*Very valuable: Schedule in exercise (probably first), creative work that's really important to you (right after exercise), and time for relaxation and time with family if you haven't been getting enough of them. Almost always, #1 on my Top Six is exercise. Frequently, #5 or #6 will be relaxation-oriented, like going to get a massage. Often, busy driven people neglect those key points, but once it's on the core list for the day, it gets done.
*Decide how you'll approach success and failure with the list. I've seen two workable approaches -- one is to set a realistic list, and aim for 100% completion every single day. The other is to make it a bit of a stretch, and aim for 70-80% completion. There's psychological benefits to the first way (huge dopamine and esteem boost for full completion), the second way might let you stretch and push a little harder. It's a personal call, I've done it both ways.
Grand Technique #2: Reclaim Wasted Time
I'm a big fan of time-tracking. This little post I wrote two years ago covers the basics of how I do it.
The main idea, for me, is I write down whenever I switch what I'm doing. The way, I see how long things actually take. I've consistently been surprised at how many big scary things happen actually quite quickly.
I also had categories, so I could see how much time I put into my various projects. (I was always stunning by how much less work I did than it felt like I did, and how relatively little work it takes to actually move things along and get good results.)
Recently I found another use for time-tracking, that could be very useful to you.
The basic idea is the same -- mark down what you've been doing periodically throughout the day.
But in this case, think through your life and try to identify where you're burning time that doesn't help you get what you want, doesn't make you happy, and doesn't accomplish anything you care about.
A huge category for me, one that I just discovered how much time gets sinkholed into, is spending time with people I'm not enjoying, that's not productive, and is overall something I could do elsewhere.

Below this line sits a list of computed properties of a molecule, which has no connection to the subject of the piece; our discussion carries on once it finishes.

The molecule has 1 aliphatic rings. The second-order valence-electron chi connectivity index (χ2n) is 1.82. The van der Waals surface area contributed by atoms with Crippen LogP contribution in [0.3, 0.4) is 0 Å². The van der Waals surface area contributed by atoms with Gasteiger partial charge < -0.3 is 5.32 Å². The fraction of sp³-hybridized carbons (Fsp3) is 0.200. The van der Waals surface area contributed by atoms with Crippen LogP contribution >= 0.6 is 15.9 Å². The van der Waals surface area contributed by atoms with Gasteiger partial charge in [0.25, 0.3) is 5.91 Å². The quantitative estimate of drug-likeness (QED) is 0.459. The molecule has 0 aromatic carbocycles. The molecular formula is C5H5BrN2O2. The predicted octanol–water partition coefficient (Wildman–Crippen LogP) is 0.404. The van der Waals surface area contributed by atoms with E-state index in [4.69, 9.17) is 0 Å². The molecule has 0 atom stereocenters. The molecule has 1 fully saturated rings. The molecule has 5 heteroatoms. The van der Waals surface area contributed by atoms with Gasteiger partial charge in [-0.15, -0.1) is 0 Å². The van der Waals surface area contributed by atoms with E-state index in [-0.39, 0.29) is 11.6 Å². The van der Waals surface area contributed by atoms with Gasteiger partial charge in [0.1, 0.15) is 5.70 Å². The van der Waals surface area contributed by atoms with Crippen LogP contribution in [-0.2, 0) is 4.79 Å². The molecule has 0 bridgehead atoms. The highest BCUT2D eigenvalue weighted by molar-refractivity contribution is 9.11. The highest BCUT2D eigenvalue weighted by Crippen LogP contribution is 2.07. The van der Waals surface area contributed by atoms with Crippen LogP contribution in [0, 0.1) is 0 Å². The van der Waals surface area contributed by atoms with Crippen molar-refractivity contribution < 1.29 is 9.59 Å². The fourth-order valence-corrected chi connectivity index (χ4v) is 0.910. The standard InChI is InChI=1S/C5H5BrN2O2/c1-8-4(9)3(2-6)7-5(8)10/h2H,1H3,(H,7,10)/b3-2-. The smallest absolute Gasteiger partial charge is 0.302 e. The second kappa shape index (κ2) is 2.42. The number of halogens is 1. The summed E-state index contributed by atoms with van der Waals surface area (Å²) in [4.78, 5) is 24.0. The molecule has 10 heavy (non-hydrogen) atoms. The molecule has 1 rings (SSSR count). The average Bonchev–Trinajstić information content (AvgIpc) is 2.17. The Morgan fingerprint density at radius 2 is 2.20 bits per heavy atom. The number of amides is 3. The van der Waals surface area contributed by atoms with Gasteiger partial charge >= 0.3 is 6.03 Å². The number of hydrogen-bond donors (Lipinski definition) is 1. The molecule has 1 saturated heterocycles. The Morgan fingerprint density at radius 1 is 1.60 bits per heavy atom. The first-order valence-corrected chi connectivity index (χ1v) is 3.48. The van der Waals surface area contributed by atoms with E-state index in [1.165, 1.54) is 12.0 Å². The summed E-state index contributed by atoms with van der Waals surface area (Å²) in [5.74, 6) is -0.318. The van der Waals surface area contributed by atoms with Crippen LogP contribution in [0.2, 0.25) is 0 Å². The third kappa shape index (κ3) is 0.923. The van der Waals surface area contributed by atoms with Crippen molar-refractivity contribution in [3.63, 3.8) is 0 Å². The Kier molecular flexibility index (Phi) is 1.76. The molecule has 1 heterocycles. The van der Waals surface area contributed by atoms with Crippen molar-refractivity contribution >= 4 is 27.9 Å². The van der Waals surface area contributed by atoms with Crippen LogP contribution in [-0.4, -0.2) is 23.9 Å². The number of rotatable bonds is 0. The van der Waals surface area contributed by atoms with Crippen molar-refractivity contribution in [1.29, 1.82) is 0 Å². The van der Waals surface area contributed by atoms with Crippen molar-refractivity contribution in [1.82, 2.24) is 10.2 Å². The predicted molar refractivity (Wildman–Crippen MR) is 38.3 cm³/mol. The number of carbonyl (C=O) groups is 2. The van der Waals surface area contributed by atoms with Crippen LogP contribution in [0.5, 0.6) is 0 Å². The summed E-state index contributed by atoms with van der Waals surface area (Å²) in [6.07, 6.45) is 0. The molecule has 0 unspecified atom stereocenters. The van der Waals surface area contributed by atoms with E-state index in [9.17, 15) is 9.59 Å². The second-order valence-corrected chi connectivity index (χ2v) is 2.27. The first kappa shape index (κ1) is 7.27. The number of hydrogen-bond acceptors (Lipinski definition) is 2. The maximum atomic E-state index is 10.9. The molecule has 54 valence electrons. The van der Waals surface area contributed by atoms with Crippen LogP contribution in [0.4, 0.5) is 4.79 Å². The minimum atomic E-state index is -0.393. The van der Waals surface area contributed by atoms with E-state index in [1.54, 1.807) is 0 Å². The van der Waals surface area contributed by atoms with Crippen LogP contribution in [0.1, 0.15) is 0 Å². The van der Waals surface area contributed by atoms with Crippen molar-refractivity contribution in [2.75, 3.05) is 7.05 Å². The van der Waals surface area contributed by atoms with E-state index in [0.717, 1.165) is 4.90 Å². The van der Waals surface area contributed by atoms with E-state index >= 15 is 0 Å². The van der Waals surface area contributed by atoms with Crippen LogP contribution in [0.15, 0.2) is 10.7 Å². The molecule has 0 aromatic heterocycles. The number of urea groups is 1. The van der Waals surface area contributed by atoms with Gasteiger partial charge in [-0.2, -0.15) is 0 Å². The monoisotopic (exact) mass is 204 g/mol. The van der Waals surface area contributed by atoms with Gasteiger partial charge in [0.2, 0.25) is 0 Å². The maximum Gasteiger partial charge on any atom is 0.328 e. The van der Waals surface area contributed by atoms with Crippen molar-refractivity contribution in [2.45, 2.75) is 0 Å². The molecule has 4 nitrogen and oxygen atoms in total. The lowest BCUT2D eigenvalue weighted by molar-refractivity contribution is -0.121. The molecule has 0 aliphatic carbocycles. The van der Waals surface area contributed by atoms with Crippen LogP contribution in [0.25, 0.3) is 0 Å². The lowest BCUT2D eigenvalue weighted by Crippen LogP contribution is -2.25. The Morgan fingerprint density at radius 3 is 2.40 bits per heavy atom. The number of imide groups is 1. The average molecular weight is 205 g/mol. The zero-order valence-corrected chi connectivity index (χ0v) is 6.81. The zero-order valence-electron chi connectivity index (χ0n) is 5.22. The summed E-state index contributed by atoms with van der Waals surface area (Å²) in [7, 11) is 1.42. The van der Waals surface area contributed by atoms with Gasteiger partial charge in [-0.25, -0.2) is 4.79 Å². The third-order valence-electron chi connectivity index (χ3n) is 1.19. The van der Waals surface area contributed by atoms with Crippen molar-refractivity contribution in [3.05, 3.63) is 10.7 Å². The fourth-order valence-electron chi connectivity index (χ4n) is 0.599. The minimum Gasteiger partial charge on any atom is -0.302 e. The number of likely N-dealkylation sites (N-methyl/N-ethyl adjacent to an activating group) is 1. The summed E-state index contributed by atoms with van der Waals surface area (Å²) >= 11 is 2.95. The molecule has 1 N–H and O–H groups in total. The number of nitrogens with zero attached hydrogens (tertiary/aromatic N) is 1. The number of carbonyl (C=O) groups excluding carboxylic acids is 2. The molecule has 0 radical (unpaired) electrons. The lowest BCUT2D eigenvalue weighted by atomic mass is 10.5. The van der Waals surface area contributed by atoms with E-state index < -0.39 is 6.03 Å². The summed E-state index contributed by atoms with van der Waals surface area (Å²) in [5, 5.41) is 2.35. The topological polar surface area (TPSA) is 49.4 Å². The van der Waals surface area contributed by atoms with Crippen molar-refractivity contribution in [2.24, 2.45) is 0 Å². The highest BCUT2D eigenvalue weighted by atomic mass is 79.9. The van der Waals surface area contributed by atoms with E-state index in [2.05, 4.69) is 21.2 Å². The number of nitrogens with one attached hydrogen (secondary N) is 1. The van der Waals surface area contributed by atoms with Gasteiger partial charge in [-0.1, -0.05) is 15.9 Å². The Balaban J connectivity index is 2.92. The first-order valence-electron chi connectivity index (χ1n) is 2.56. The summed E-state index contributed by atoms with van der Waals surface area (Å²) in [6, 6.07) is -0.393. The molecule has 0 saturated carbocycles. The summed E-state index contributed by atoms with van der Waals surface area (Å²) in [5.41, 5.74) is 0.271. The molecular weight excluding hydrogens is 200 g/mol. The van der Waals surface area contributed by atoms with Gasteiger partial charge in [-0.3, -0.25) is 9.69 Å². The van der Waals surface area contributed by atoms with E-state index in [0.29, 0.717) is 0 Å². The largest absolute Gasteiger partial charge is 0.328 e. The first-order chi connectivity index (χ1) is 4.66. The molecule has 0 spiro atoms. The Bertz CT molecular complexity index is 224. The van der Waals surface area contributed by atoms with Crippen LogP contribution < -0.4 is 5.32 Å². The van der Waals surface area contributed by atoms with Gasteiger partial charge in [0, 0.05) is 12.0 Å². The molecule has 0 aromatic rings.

I love people. I do. But here's an example from yesterday -- I had an interesting hour-long conversation after work about virtue ethics, business, and life in general with two friends and colleagues of mine.
But, after an hour was up, we veered into politics and talking about the U.S. election for 40 minutes.
What a waste of time. I don't like politics, nothing came of it, etc.
If I hadn't recently added the category for aimless time with people, I wouldn't have noticed. It was overall a good couple hours. But we could have easily skipped the politics, which led to nothing interesting and accomplished. That time could have been spent hanging out more enjoyably with those same guys doing something else, with other people, reading a book, working, basically anything but that.
You probably likewise have wasted and burnt time, and you can root it out by classifying it. "What Gets Measured, Gets Managed."
I had "internet surfing" as a category I tried to keep down for years, but I imagine if I broke it down into "Somewhat Interesting Surfing" and "Totally Useless Surfing" I imagine I'd cut even more of the latter. You know, when it's late and you're tired and should sleep, but you keep just click-click-clicking?
So, definitely consider tracking your time for a couple weeks and looking at the categories, so you can root out vampires that are making you less happy and getting in your way.
Everyone's ideal organization system is going to be different, but remember that no good organization system is likely to be legible. If you're not already getting everything you want, start looking for neat ways to structure your life to make you more effective.
And try scheduling exercise, family, and relaxation on your "Top Six" for a week -- I bet you won't go back.
You can find Sebastian's writing and adventures at www.sebastianmarshall.com. His book, Ikigai, was quite popular with people who are driven and accomplishing things -- go get a copy today, the most common review was "life-changing."